Wayne Rooney an England father figure - Jack Wilshere
Last updated on .From the section Football
Jack Wilshere has revealed Wayne Rooney has become "the dad figure" in England's squad since being appointed captain following the retirement of Steven Gerrard and Frank Lampard.
Rooney will win his 99th cap against Estonia in Tallinn on Sunday as England go for a third successive Euro 2016 qualifying win, and he now stands just seven goals short of Sir Bobby Charlton's national record tally of 49.
And Arsenal midfielder Wilshere, 22, has outlined the influence Manchester United's captain has had since becoming the senior member of manager Roy Hodgson's squad.
"He's the only one now who has been playing for England for 10 years," said Wilshere. "He's been through that generation with the likes of Steven Gerrard and Frank Lampard. He really feels like he's the dad figure if you like. He puts his arm around us, brings us together, gets us going."
England have the chance to put themselves in a dominant position in Group E if they can record a third victory after a convincing 2-0 win in Switzerland and routine 5-0 dismissal of San Marino at Wembley on Thursday.
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Their position was strengthened even further when Switzerland, touted as their only serious threat, also lost their second game, going down to a surprise 1-0 defeat in Slovenia.
And Wilshere believes Rooney's leadership and inspirational qualities can play a key role.
He added: "I remember growing up watching Euro 2004 and Rooney was there, Gerrard was there, Lampard was there and all of a sudden I was involved with them when I was 18. They've been great role models for me.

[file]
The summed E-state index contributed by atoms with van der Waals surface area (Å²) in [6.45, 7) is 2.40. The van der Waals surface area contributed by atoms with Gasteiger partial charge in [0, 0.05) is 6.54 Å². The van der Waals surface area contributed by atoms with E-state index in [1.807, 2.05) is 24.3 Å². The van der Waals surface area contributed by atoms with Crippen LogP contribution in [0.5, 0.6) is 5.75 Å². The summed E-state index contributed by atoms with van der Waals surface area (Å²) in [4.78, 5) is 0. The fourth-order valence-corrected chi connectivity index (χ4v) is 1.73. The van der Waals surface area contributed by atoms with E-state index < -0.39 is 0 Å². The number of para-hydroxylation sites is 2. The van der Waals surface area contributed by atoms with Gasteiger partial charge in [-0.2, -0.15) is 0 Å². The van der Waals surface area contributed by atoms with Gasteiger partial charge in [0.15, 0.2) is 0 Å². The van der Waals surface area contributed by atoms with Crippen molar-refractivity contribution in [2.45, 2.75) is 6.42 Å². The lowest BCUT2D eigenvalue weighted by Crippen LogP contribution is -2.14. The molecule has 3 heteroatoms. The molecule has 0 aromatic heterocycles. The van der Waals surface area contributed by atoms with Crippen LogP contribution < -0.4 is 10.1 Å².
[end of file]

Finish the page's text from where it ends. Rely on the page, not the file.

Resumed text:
"Wayne's fantastic. He's only just coming up to 29. He's a great leader, always talking to us. He deserves to reach 100 caps. He's been fantastic and so is his goalscoring record and his love for the game. Everyone can see it."
Wilshere also said Rooney was a powerful presence in England's dressing room even before he was handed the captain's armband by Hodgson after the failure at the World Cup in Brazil and Gerrard's decision to quit international football.
"Wayne is a natural leader. You can see that," he said. "Even when Steven Gerrard was captain he was, and is, a big voice in the dressing room. He gets everyone going, he encourages us and he's not scared to tell you when you are doing wrong, which is nice.
"Wayne is first out to training. You can tell his hunger for the game has never changed. It's refreshing to see."
Rooney, on the verge of becoming only the ninth player to win 100 England caps, said it was right that he served as a role model for the rest of the squad.
"I'm not that old, but being the most experienced in the squad, I have to lead by example," he said. "It's a close-knit squad, we want to learn together and that's what we've been working on since the World Cup."
Rooney made his England debut as a 17-year-old in 2003, but despite a career of 11 years, the former Everton striker says he still has a long international future.
"I'm still quite young," he said. "I've got many years ahead of me. It's great to have younger players in the team, but I don't think I need revitalising. I don't need younger players to lift me to play for England.
"There's records in front of me, if they come it will be great, but it's not something I'm looking at. I'm just looking at qualifying for the European Championship."